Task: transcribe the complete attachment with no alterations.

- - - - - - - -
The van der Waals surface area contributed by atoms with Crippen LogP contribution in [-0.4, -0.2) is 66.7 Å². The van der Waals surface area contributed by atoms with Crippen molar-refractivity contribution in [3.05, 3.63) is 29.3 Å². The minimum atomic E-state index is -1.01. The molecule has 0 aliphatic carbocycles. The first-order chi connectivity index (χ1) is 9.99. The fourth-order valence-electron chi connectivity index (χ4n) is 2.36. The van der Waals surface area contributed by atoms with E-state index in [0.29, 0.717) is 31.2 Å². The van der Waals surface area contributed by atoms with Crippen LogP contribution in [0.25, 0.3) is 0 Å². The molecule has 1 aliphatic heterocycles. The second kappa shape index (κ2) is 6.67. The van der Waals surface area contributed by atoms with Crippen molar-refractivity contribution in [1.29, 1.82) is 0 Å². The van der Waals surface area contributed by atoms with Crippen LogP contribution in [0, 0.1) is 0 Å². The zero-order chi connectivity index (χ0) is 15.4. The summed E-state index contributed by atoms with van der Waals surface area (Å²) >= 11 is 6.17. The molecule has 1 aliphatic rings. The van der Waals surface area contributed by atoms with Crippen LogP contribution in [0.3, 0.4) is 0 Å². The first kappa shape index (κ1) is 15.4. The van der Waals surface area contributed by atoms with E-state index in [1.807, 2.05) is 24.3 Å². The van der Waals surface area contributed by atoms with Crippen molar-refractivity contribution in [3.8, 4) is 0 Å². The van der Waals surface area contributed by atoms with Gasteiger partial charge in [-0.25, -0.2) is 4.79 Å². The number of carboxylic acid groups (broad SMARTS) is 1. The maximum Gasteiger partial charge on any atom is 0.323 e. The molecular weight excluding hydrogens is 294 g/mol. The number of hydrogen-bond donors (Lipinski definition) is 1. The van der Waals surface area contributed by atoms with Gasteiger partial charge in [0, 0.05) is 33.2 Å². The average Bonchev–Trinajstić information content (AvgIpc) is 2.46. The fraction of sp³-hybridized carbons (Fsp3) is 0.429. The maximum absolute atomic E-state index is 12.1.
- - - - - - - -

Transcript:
The van der Waals surface area contributed by atoms with Crippen LogP contribution in [-0.4, -0.2) is 66.7 Å². The van der Waals surface area contributed by atoms with Crippen molar-refractivity contribution in [3.05, 3.63) is 29.3 Å². The minimum atomic E-state index is -1.01. The molecule has 0 aliphatic carbocycles. The first-order chi connectivity index (χ1) is 9.99. The fourth-order valence-electron chi connectivity index (χ4n) is 2.36. The van der Waals surface area contributed by atoms with E-state index in [0.29, 0.717) is 31.2 Å². The van der Waals surface area contributed by atoms with Crippen LogP contribution in [0.25, 0.3) is 0 Å². The molecule has 1 aliphatic heterocycles. The second kappa shape index (κ2) is 6.67. The van der Waals surface area contributed by atoms with Crippen molar-refractivity contribution in [1.29, 1.82) is 0 Å². The van der Waals surface area contributed by atoms with Crippen LogP contribution in [0, 0.1) is 0 Å². The zero-order chi connectivity index (χ0) is 15.4. The summed E-state index contributed by atoms with van der Waals surface area (Å²) >= 11 is 6.17. The molecule has 1 aliphatic rings. The van der Waals surface area contributed by atoms with Crippen LogP contribution in [0.3, 0.4) is 0 Å². The first kappa shape index (κ1) is 15.4. The van der Waals surface area contributed by atoms with E-state index in [1.807, 2.05) is 24.3 Å². The van der Waals surface area contributed by atoms with Crippen molar-refractivity contribution in [3.8, 4) is 0 Å². The van der Waals surface area contributed by atoms with Gasteiger partial charge in [-0.25, -0.2) is 4.79 Å². The number of carboxylic acid groups (broad SMARTS) is 1. The maximum Gasteiger partial charge on any atom is 0.323 e. The molecular weight excluding hydrogens is 294 g/mol. The number of hydrogen-bond donors (Lipinski definition) is 1. The van der Waals surface area contributed by atoms with Gasteiger partial charge in [0, 0.05) is 33.2 Å². The average Bonchev–Trinajstić information content (AvgIpc) is 2.46. The fraction of sp³-hybridized carbons (Fsp3) is 0.429. The maximum absolute atomic E-state index is 12.1.